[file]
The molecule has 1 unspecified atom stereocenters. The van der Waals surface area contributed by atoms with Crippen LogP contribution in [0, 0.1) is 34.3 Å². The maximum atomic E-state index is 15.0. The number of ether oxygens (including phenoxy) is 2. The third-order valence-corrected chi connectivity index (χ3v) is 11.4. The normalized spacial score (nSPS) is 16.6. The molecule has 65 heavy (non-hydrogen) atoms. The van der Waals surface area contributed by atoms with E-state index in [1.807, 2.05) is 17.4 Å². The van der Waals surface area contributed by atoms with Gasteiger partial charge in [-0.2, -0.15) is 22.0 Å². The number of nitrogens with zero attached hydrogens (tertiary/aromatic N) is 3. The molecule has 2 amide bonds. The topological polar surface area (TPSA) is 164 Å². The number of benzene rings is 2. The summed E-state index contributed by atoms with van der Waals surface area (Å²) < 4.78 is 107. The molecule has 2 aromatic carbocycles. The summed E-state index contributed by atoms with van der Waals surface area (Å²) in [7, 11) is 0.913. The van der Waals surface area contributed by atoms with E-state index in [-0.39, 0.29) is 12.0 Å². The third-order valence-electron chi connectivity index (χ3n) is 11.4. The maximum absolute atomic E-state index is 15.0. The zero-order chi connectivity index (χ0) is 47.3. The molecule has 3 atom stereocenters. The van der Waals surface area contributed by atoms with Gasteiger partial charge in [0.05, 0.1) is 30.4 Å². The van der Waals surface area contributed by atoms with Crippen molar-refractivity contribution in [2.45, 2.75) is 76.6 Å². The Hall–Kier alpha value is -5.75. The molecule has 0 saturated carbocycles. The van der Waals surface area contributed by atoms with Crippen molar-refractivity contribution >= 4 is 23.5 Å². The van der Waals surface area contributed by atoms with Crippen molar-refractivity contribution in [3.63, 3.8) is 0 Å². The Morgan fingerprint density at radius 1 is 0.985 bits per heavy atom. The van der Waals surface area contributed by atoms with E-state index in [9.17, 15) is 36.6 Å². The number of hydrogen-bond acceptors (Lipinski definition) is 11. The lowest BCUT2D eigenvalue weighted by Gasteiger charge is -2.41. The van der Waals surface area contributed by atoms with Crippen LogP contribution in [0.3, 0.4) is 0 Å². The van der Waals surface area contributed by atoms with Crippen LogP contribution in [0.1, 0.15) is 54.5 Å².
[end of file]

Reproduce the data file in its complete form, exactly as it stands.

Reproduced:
The molecule has 1 unspecified atom stereocenters. The van der Waals surface area contributed by atoms with Crippen LogP contribution in [0, 0.1) is 34.3 Å². The maximum atomic E-state index is 15.0. The number of ether oxygens (including phenoxy) is 2. The third-order valence-corrected chi connectivity index (χ3v) is 11.4. The normalized spacial score (nSPS) is 16.6. The molecule has 65 heavy (non-hydrogen) atoms. The van der Waals surface area contributed by atoms with E-state index in [1.807, 2.05) is 17.4 Å². The van der Waals surface area contributed by atoms with Gasteiger partial charge in [-0.2, -0.15) is 22.0 Å². The number of nitrogens with zero attached hydrogens (tertiary/aromatic N) is 3. The molecule has 2 amide bonds. The topological polar surface area (TPSA) is 164 Å². The number of benzene rings is 2. The summed E-state index contributed by atoms with van der Waals surface area (Å²) < 4.78 is 107. The molecule has 2 aromatic carbocycles. The summed E-state index contributed by atoms with van der Waals surface area (Å²) in [7, 11) is 0.913. The van der Waals surface area contributed by atoms with E-state index in [-0.39, 0.29) is 12.0 Å². The third-order valence-electron chi connectivity index (χ3n) is 11.4. The maximum absolute atomic E-state index is 15.0. The zero-order chi connectivity index (χ0) is 47.3. The molecule has 3 atom stereocenters. The van der Waals surface area contributed by atoms with Gasteiger partial charge in [0.05, 0.1) is 30.4 Å². The van der Waals surface area contributed by atoms with Crippen molar-refractivity contribution in [2.45, 2.75) is 76.6 Å². The Hall–Kier alpha value is -5.75. The molecule has 0 saturated carbocycles. The van der Waals surface area contributed by atoms with Crippen molar-refractivity contribution >= 4 is 23.5 Å². The van der Waals surface area contributed by atoms with Crippen molar-refractivity contribution in [3.63, 3.8) is 0 Å². The Morgan fingerprint density at radius 1 is 0.985 bits per heavy atom. The van der Waals surface area contributed by atoms with E-state index in [9.17, 15) is 36.6 Å². The number of hydrogen-bond acceptors (Lipinski definition) is 11. The lowest BCUT2D eigenvalue weighted by Gasteiger charge is -2.41. The van der Waals surface area contributed by atoms with Crippen LogP contribution in [0.3, 0.4) is 0 Å². The van der Waals surface area contributed by atoms with Crippen LogP contribution in [0.1, 0.15) is 54.5 Å².